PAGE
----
me define one function that is the signum function. Define the function
signum t as follows signum t is defined as,
it is equal to 1 is tis greater than 1 is equal to 0. If t is equal to 0 and it is equal
to minus 1, if t is less than 0. Then based on this definition, it is easy to see from
the following figure that
signum t will be always be less than or equal to 2 raise to t minus 1 for t equal to 0 plus
minus 1 plus minus 2. So, if we draw the plot for these two functions, they will appear
something like this t and i plot my function.
So, this is my signum t and this function is 2 raise to t minus 1. So,
from this is a plot for 2 raise to t minus 1 and this is a plot for the function signum
t form this plot. It is very clear that signum t is always less than or equal to 2 raise
to t minus 1, but very important to note that this is valid for t equal to 0 plus minus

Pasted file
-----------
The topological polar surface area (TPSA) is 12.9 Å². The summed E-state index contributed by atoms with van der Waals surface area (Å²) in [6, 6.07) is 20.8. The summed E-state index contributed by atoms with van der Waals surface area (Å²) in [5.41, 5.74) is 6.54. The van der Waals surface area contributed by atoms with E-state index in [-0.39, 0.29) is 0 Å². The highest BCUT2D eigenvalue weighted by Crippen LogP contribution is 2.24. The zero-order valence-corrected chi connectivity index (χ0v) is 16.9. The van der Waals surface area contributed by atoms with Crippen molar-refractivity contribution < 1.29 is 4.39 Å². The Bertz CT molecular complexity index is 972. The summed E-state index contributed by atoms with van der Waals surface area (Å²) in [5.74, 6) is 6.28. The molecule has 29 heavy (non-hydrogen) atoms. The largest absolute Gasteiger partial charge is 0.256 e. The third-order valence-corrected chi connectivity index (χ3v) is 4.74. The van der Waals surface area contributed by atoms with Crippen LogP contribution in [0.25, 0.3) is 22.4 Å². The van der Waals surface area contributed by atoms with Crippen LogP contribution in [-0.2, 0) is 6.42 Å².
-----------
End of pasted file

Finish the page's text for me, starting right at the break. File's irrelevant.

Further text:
1 plus minus 2. So, it is for all the integer values this is true and 2 t minus 1 when t
tends to negative is bounded by minus 1. So, this result is always valid. Now, based on
this result, we will try to prove the theorem for this is not valid for all t, but valid
for integer values of t. So, based on this we can now write probability
of l dash x being less than l x minus probability of l dash x being less than l x minus probability
of l dash x being greater than l x. This I can write this probability, I can write as
probability of x where my I consider only those x for which l dash x is less than l
x, the probability of the random variable. So, by the definition it is this and this
is nothing but the probability of the symbol for which l dash x will be greater than l
x. Now, this itself very it is not very difficult that this I can write as summation of p x
this is signum of l x minus l dash x for overall x. It is simple from here to here.